T’ruah, J Street Celebrate 8th Circuit Decision That Anti-BDS Law Violates First Amendment

February 16, 2021

In response to today’s ruling by the Eighth Circuit Court of Appeals that the Arkansas law prohibiting government contractors from participating in boycotts of Israel violates the First Amendment, T’ruah Executive Director Rabbi Jill Jacobs and J Street President Jeremy Ben-Ami released the following statement:

“This is a huge victory in the fight for free speech. Anti-BDS laws like these violate the constitutional rights of Americans while doing absolutely nothing to protect Israel or Jews. This is the first appellate decision holding unconstitutional an anti-BDS law, and it reverses the only district court opinion finding an anti-BDS law to be constitutional. This decision will send a strong signal to other courts evaluating the legality of anti-BDS laws under the First Amendment.

“These heavy-handed laws stifle free speech and open the door to broader government control of public discourse. Our organizations, J Street and T’ruah, do not support or advocate for the global BDS movement. Some under the broad BDS umbrella have indeed trafficked in antisemitic ideas and rhetoric. But a true commitment to the First Amendment requires us to defend the principles of free speech even — and especially — when we find it objectionable or offensive. The right to boycott is an established First Amendment right that has been used to protest segregation, worker exploitation and laws discriminating against transgender people.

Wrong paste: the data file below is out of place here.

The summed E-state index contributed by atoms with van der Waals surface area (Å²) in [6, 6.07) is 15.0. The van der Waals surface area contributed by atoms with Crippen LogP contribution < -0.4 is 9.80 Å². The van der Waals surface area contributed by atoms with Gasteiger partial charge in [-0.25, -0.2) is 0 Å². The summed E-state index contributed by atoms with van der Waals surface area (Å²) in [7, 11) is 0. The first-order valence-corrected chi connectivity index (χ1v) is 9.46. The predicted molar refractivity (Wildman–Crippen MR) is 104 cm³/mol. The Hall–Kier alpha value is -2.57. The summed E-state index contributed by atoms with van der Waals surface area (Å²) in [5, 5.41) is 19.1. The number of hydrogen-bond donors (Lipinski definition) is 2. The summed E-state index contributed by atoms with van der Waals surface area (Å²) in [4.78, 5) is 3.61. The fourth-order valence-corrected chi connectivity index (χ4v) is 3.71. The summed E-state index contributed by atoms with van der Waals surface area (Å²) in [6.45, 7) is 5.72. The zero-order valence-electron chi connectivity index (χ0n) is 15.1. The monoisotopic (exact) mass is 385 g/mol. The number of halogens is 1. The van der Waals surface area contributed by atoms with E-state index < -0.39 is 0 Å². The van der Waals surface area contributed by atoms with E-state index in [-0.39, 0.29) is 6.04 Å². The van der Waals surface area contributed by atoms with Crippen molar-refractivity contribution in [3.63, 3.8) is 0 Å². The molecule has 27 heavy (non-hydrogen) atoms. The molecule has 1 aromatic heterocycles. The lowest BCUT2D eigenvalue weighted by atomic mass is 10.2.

“As Rabbi Barry Block, a member of T’ruah and the rabbi of Congregation B’nai Israel in Little Rock, the largest synagogue in the state, has testified, this law was enacted without consulting the Jewish community and ‘has nothing to do with the Jewish people of Arkansas’ and ‘gives the state a certain amount of control over the free press.’”

T’ruah and J Street joined an amicus brief filed by Georgetown University Law Center’s Institute for Constitutional Advocacy and Protection in the suit against the Arkansas law.

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